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Economy in Brief

ISM Index Firmer Than Expected, Pricing Up
by Tom Moeller November 1, 2005

The October Composite Index of activity in the manufacturing sector remained unexpectedly firm at 59.1, reported the Institute of Supply Management (ISM). The modest decline from 59.4 in September contrasted with Consensus expectations for a drop to 57.0. The last two months have been the highest for the index since the Summer of last year.

During the last twenty years there has been a 64% correlation between the level of the Composite Index and the three month growth in factory sector industrial production.

Three of the index's five components fell in October. New orders gave back 2.1 of the 7.4 point September rise but remained at the second highest level of the year. Production gave back just 1.1 of the 7.2 point spike in September, also to remain at the second highest level of 2005 and inventories also fell to the middle of recent months' range.

Job creation in the factory sector improved as indicated by a rise in the employment index to the highest level since February. During the last twenty years there has been a 67% correlation between the level of the ISM Employment Index and the three month growth in factory sector employment.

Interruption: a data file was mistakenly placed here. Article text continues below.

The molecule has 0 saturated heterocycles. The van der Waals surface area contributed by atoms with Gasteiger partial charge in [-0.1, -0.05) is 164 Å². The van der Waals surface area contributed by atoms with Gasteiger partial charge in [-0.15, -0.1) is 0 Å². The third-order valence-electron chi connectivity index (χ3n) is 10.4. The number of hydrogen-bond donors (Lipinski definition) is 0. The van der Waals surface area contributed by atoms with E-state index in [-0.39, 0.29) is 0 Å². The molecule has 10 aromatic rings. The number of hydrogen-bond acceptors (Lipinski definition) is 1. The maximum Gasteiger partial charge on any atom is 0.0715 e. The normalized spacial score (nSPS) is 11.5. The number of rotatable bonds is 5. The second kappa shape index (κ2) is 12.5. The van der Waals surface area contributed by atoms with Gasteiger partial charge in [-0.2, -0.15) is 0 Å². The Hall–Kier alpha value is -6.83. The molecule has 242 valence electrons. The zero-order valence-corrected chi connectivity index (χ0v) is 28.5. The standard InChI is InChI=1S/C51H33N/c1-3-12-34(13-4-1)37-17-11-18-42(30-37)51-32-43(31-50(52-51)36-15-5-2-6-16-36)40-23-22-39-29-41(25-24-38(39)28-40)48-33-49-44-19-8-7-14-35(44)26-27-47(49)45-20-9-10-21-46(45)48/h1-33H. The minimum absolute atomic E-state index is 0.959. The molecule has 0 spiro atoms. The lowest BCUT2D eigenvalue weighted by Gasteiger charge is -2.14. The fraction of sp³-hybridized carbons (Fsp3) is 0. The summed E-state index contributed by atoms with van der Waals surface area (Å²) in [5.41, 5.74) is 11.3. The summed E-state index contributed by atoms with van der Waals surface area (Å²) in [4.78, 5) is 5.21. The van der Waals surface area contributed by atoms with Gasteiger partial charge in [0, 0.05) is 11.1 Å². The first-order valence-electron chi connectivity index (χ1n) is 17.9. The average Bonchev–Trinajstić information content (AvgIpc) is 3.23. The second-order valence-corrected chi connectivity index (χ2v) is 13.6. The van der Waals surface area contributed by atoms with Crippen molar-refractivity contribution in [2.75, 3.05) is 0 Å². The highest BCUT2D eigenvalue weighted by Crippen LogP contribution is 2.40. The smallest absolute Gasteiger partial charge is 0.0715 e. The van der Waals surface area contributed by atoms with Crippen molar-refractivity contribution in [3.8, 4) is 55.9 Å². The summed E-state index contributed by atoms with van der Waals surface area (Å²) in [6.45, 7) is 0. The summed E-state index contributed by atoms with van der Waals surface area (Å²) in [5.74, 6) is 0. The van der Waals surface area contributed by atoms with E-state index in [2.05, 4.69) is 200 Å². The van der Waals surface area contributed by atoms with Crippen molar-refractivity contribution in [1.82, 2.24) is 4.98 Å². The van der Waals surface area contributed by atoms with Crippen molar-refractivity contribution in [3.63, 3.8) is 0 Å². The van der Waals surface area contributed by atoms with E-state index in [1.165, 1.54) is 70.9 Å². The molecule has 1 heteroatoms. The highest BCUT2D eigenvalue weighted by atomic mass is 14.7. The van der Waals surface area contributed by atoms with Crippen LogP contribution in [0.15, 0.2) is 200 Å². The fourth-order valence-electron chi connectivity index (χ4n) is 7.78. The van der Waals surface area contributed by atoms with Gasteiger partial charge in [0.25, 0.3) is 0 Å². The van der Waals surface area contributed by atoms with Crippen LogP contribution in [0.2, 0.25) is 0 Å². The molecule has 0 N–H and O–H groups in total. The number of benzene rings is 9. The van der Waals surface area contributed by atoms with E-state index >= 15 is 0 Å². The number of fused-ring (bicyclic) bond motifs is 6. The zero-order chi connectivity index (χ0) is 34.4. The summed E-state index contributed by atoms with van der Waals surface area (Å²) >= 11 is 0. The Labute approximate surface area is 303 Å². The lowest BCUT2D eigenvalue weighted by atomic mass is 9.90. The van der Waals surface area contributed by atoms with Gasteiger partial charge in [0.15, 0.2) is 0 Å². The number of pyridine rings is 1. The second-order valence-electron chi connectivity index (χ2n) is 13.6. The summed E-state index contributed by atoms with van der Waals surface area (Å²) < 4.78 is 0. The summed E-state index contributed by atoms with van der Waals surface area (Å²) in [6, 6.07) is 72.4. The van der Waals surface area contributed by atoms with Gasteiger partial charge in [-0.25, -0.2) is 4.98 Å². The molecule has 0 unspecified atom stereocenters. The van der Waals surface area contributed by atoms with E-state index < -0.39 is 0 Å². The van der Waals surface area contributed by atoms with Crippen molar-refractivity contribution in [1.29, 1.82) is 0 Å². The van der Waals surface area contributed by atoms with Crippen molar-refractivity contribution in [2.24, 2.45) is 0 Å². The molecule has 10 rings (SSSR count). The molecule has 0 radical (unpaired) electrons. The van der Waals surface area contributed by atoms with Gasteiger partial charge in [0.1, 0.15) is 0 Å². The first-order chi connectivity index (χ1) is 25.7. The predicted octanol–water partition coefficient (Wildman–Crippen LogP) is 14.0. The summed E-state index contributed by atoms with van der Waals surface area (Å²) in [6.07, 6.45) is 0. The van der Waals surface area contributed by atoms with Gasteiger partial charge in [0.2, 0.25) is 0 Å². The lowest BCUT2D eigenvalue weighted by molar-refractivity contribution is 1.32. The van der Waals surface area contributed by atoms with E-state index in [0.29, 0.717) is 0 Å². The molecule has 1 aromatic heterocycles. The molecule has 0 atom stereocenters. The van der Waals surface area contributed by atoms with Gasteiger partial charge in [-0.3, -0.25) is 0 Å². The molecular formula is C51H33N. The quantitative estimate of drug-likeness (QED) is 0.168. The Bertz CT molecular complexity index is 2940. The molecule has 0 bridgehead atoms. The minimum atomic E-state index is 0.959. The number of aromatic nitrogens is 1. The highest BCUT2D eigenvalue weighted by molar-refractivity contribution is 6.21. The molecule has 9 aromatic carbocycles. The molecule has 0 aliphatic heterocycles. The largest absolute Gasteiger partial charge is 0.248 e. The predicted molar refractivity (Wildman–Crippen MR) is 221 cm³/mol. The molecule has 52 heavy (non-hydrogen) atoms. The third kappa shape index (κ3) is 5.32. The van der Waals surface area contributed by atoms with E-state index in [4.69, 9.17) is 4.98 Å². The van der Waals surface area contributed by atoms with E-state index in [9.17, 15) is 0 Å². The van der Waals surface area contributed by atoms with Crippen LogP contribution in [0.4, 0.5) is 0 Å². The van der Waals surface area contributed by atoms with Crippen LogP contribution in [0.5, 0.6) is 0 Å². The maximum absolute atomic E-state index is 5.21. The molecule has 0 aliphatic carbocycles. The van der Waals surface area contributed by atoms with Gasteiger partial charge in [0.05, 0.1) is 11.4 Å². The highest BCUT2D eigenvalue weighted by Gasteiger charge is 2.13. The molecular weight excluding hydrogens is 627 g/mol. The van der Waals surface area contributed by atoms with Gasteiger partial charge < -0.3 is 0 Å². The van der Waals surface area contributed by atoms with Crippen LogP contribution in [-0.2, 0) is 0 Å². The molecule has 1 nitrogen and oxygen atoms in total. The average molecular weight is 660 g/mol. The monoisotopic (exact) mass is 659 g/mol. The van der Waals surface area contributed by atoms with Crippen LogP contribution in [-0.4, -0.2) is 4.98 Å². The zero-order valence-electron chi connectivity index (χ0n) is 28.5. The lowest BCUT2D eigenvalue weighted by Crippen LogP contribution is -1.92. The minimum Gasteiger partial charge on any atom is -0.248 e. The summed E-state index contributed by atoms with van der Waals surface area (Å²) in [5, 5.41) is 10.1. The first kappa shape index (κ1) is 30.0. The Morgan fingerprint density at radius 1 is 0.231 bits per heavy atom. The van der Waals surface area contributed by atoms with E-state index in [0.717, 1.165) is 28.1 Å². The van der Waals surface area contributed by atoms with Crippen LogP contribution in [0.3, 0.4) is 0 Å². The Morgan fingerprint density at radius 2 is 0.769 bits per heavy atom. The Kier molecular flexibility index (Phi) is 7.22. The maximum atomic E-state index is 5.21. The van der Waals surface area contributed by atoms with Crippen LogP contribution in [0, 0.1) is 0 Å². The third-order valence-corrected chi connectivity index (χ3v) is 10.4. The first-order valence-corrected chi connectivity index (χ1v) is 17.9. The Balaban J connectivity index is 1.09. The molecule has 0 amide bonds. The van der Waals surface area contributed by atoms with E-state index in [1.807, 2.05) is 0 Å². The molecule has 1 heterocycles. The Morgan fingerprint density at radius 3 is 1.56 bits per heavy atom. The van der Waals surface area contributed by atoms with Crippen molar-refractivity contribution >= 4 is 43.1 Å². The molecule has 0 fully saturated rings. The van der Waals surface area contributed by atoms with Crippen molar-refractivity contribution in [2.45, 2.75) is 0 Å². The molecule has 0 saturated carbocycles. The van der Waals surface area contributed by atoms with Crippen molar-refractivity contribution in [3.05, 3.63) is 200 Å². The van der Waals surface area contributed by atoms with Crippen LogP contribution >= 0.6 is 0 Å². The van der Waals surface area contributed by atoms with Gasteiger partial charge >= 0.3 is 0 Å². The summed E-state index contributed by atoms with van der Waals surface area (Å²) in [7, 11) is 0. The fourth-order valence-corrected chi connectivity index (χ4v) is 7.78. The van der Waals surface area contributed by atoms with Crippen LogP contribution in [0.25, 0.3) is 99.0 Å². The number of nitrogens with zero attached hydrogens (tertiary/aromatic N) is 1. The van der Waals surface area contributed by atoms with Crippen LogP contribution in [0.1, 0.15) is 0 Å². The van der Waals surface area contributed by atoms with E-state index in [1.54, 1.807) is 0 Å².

The vendor deliveries index, indicating that the pace of vendor deliveries slowed, rose 2.4 points on top of an 8.8 point September rise to the highest level in over one year. During the last ten years there been an 82% correlation between the index and the three month change in the core PPI for intermediate materials.

Improved pricing power in the factory sector was further indicated by a 6.0 point rise in the prices paid index to the highest level since May of last year. Seventy percent of those surveyed indicated success in raising prices, the highest since May '04, while just two percent reported lower prices. From the ISM's latest Report of Business, respondents indicated "We are seeing an increase in the number of chemical products being placed on allocation and order control." (Chemicals), "Concern over the price of oil and its effect on the future prices of commodities. Existing inventories are being depleted and we are seeing some significant price increases in some commodities." (Electronic Components & Equipment), "Most price increase letters I have ever seen." (Instruments & Photographic Equipment) and "Refrigerated freight a significant issue - unable to find available trucks. Sugar prices are skyrocketing." (Food)

The Global Saving Glut and the U.S. Current Account Deficit, an April 2005 speech by then Fed Governor Ben S. Bernanke is available here.

ISM Manufacturing Survey Oct Sept Oct '04 2004 2003 2002
Composite Index 59.1 59.4 57.5 60.5 53.3 52.4
  New Orders Index 61.7 63.8 59.3 63.5 57.9 56.5
Prices Paid Index (NSA) 84.0 78.0 78.5 79.8 59.6 57.6
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